I'm in the basement of an empty Times Square theatre in the final hours leading up to World Pride weekend in New York City. It's not where I expected to spend my Friday afternoon, but when you're told that's where you'll be interviewing "RuPaul's Drag Race" royalty Aquaria and Naomi Smalls and they mention there will be air conditioning, you don't ask questions — you simply haul ass.
The pair is on hand to rehearse tonight's show: Looks & Laughs: Hosted by Trixie & Katya, a variety production featuring Violet Chachki, Kim Chi, Asia O'Hara and newly crowned queen Yvie Oddly in addition to the duo. Aquaria, Naomi, Violet, Kim and Asia debuted their 'Shop like a Queen' outfits as part of their campaign with Klarna during the show. But how do they shop?
"I definitely put more money into the girl than the boy," Aquaria says.
"It's a lot easier for me to style Davis," Naomi adds.
I took the chance to catch up with Aquaria and Naomi to discuss shopping like a queen, even when the queen is incognito.
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Let's begin with laying down some nomenclature for a conversation like this when you're talking about your identity in and out of drag. Am I talking to boy Aquaria and boy Naomi? Is it Giovanni and Davis? What's your preferred language in a scenario like this?
Aquaria: I like "out of drag." I know it's a lot of out-of-mouth words but…
Naomi: Yeah, definitely "out of drag." I feel like with a lot of the drag queens that I know, the boy persona can get a little bit lost, because drag takes up so much of our time and our work and our money, but what I've realized is that I'm really all about the self-care and I'm not necessarily going to feel good as Naomi unless Davis is taken care of at the same time. So definitely try and put just as much work into him. I mean, not right now [laughs] because I'm about to get in drag, but when I go out, I like to feel cute just as Naomi likes to feel cute.
Aquaria: I definitely use a lot of my energy when I'm in drag, so a lot of times, I don't feel so inspired to put together something nice because my brain reads wearing a stylish outfit as "drama, that's your job." But even just putting on a cute shirt and some shorts, I try to stay more inspired to keep the boy alive. I do prefer using the term "out of drag," because in general, when someone's not in drag, they're not necessarily a boy, so I think as a blanket term it's more safe to use.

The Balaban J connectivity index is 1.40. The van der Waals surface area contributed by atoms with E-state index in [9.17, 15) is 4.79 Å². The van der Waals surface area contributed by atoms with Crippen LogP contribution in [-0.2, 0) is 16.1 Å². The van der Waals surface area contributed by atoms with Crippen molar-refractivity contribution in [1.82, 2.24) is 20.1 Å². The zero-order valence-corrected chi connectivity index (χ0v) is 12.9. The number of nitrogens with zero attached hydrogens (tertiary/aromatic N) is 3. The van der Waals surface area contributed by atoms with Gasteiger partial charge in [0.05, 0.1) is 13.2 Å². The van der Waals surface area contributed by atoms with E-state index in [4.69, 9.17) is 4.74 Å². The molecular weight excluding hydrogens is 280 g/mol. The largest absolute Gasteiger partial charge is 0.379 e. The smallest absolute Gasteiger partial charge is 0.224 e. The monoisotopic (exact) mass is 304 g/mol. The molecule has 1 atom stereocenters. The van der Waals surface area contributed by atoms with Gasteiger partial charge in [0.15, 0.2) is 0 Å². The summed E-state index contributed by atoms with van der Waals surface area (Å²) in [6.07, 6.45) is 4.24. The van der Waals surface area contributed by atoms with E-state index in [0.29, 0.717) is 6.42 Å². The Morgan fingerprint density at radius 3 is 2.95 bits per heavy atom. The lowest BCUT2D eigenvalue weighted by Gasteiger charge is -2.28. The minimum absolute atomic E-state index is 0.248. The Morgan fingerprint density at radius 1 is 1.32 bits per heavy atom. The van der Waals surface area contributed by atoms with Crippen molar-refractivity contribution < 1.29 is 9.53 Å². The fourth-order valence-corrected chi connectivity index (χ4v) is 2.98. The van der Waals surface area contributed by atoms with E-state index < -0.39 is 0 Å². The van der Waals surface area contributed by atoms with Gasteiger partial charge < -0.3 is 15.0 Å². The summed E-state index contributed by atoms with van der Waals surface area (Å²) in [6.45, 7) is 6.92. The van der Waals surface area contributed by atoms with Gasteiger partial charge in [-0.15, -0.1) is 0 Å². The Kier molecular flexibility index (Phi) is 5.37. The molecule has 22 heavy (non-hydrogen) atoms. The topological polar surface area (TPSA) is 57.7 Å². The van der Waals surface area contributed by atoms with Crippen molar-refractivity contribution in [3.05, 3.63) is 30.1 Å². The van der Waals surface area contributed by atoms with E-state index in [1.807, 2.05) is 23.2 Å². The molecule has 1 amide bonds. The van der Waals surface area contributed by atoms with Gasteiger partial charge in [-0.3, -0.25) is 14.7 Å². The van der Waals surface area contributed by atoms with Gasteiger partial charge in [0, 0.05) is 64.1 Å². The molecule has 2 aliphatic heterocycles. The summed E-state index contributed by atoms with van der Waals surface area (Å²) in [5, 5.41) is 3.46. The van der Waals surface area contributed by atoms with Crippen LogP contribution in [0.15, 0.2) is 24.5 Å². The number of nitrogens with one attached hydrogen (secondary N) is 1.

Naomi: Something really cool for both of us is that we don't really tend to change our body type when we're in drag. I mean, a corset comes in handy every now and then, but I like mixing and matching sometimes, like my Naomi fashion to my Davis fashion.
Naomi: Like later tonight I'm totally going out in something that Naomi has worn…
Naomi: Davis is going out in something Naomi has definitely worn in the past.
In terms of organization, do you keep your drag and your everyday looks separated or are they indistinguishable from one another?
Aquaria: Rhinestones and sequins go in the one room…
Naomi: …cotton and polyester in the other. [Both laugh] In my apartment, I don't want to see any drag at all.
Aquaria: Not even fabulosity. Like the crown, she's hidden. [Tongue pop]
Naomi: But definitely when I'm at home, my boy is way more present and my drag is locked away because that's for when I'm working.
Say I gave you $1000 to spend on clothing. How do you decide whether that goes to Aquaria and Naomi, versus Giovanni and Davis?
Naomi: The thing that people don't realize — and I didn't really realize when I first started doing drag when I was 18 — is just how expensive drag is. Like, $1000 is real cute and it does not get you far in drag.
Aquaria: Especially when you have upkeep. Like, okay, you got your nail glue, but you're going to need another twenty in the next couple of days because you're going to lose every single one of them. It's a lot of that. I definitely think that when it comes to money, Giovanni gets put to the side. I definitely put more money into the girl than the boy.
You both show up to plenty of gigs out of drag where you're still getting your picture taken a ton. Do you conceptualize your out of drag looks with the same amount of detail as you do in drag?
Naomi: It's a lot easier for me to style Davis. In my drag, I like to do a lot of monochromatic or a lot of everything going together, so when I have a look made, it's pretty much all in one bag. But for Davis, I get to mix and match and wear this short with that pant, so that's a lot easier to have fun with and pull options from. With Naomi, if I'm going to change the look, I'm probably going to accessorize and keep it in the same genre because it's a tailored look.
Aquaria: I like to go out on the town a lot in out of drag moments while still having some kind of cool concept; it is nice and embracing where I find masculinity in it all. That's what I tend to go toward.
Are there certain brands or designers that you favor for your out of drag shopping?
Aquaria: I'm definitely terrible shopping for the boy. That is so not where I focus a lot of my energy. I definitely can see people whose style I like and things that I like to imitate but I think because I am so focused in drag, even though I take the time for my out of drag self, I still don't always treat him to nice clothes and stuff.
Is there a part of you that ever clocks that and thinks, "wow, I should treat myself to something nice"?
Aquaria: Well, I know this sounds dumb, but I'm feeling pretty cute right now in this straightforward, not boring but regular, every day outfit because I'm usually in my Adidas trackies and slides 24/7 with a different band T-shirt on. To dress pleasant and presentable for the world gets me very excited nowadays.
Naomi: I really enjoyed traveling to Asia because I got to see how Koreans were dressing. Korean men's dressing is probably my favorite…
The tailoring alone.